- Exploring the shoreline
- Foreshore sites
- Foreshore wrecks
Studying wrecks that are alternately submerged and exposed to the air requires the development of special operational methods to cope with the constant back and forth of the tide.
Erquy Les Hôpitaux
In 2014 DRASSM thoroughly excavated the wreck designated ‘Erquy Les Hôpitaux’ twelve years after it was first discovered and surveyed. The purpose of the excavation was foremost to develop and experiment methods for studying wrecks situated in the intertidal zone. Bespoke surveying tools based on innovative technologies were tested on the wreck to assess their capacity for recording archaeological data during short tidal windows, and on remains which get reburied in the sand after every high tide.
In 2015 the team identified the various stages in the construction of the boat, a coaster measuring 9 m long and 3 m in the beam. It was hoped that this close look at the shipwrights’ working methods would provide some clues as to where the vessel had been built. The Erquy wreck was one of a huge number of small coastal vessels working in the region. Such vessels played an essential role in the maritime economy of the seventeenth century.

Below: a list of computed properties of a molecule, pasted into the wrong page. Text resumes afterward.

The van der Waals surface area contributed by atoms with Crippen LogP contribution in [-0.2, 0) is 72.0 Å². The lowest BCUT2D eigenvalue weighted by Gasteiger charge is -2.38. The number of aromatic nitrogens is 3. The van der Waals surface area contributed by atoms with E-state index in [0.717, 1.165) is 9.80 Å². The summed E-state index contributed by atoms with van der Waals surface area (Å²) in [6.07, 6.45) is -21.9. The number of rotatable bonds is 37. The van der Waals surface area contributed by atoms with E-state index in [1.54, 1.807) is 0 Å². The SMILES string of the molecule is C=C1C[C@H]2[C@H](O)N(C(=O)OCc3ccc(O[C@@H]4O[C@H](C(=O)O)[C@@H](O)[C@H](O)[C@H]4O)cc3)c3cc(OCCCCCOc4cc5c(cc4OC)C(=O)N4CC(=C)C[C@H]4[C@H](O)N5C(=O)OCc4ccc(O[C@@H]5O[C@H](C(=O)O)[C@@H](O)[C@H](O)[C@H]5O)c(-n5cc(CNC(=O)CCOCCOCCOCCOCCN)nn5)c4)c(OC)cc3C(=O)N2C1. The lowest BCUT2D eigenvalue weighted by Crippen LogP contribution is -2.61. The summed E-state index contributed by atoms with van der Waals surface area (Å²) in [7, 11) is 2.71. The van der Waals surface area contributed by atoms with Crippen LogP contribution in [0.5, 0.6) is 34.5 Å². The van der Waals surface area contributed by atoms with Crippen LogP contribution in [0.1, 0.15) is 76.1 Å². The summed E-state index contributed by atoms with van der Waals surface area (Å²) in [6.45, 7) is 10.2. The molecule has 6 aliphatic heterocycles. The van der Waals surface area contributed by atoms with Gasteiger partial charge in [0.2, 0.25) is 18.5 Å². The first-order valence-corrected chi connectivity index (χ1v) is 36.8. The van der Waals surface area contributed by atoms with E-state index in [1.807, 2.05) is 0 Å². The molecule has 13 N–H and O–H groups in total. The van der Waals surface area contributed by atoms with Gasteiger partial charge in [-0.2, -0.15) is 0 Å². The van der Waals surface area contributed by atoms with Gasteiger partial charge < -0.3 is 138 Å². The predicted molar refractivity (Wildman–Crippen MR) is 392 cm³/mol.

Sables d’or 3
In the autumn of 2015 a similar operation was undertaken near the Erquy excavation, less than 700 m away as the crow flies. Another wreck had recently emerged from the sand and was being continuously scoured by the waters of a nearby river. Close analysis of the wood revealed the presence of oak and elm, while certain features suggested the vessel had been built in the early eighteenth century.
Additional excavations were scheduled for October 2016 as part of the ongoing experiments on foreshore wrecks. The site was exposed in three days using the methods developed on the Erquy site. By draining the waters away from the excavations in the bed of the river Islet, the team were able to undertake the analysis of the wreck which was in an excellent state of preservation.